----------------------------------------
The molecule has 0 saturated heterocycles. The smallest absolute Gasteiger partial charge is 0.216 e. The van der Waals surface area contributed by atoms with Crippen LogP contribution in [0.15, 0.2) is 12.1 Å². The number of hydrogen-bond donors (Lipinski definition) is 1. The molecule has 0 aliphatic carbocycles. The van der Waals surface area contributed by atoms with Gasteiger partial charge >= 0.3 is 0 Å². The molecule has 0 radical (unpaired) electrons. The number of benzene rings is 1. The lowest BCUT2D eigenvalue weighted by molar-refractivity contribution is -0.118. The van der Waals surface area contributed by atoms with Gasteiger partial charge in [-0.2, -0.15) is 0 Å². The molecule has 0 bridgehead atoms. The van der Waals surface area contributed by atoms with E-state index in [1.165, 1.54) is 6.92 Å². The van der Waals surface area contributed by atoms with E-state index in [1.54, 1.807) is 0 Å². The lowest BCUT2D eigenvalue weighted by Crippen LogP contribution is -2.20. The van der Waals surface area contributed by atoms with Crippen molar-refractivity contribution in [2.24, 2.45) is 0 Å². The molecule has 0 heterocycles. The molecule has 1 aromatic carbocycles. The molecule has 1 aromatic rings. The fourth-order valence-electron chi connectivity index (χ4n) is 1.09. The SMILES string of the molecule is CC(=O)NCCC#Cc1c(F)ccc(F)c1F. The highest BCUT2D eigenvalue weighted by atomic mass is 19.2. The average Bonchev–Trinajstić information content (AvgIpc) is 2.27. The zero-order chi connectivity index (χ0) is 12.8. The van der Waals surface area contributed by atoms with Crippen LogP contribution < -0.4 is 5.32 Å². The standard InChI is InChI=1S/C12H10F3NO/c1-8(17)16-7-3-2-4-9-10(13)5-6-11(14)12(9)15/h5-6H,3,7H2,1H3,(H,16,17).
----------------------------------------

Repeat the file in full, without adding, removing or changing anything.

The molecule has 0 saturated heterocycles. The smallest absolute Gasteiger partial charge is 0.216 e. The van der Waals surface area contributed by atoms with Crippen LogP contribution in [0.15, 0.2) is 12.1 Å². The number of hydrogen-bond donors (Lipinski definition) is 1. The molecule has 0 aliphatic carbocycles. The van der Waals surface area contributed by atoms with Gasteiger partial charge >= 0.3 is 0 Å². The molecule has 0 radical (unpaired) electrons. The number of benzene rings is 1. The lowest BCUT2D eigenvalue weighted by molar-refractivity contribution is -0.118. The van der Waals surface area contributed by atoms with Gasteiger partial charge in [-0.2, -0.15) is 0 Å². The molecule has 0 bridgehead atoms. The van der Waals surface area contributed by atoms with E-state index in [1.165, 1.54) is 6.92 Å². The van der Waals surface area contributed by atoms with E-state index in [1.54, 1.807) is 0 Å². The lowest BCUT2D eigenvalue weighted by Crippen LogP contribution is -2.20. The van der Waals surface area contributed by atoms with Crippen molar-refractivity contribution in [2.24, 2.45) is 0 Å². The molecule has 0 heterocycles. The molecule has 1 aromatic carbocycles. The molecule has 1 aromatic rings. The fourth-order valence-electron chi connectivity index (χ4n) is 1.09. The SMILES string of the molecule is CC(=O)NCCC#Cc1c(F)ccc(F)c1F. The highest BCUT2D eigenvalue weighted by atomic mass is 19.2. The average Bonchev–Trinajstić information content (AvgIpc) is 2.27. The zero-order chi connectivity index (χ0) is 12.8. The van der Waals surface area contributed by atoms with Crippen LogP contribution < -0.4 is 5.32 Å². The standard InChI is InChI=1S/C12H10F3NO/c1-8(17)16-7-3-2-4-9-10(13)5-6-11(14)12(9)15/h5-6H,3,7H2,1H3,(H,16,17).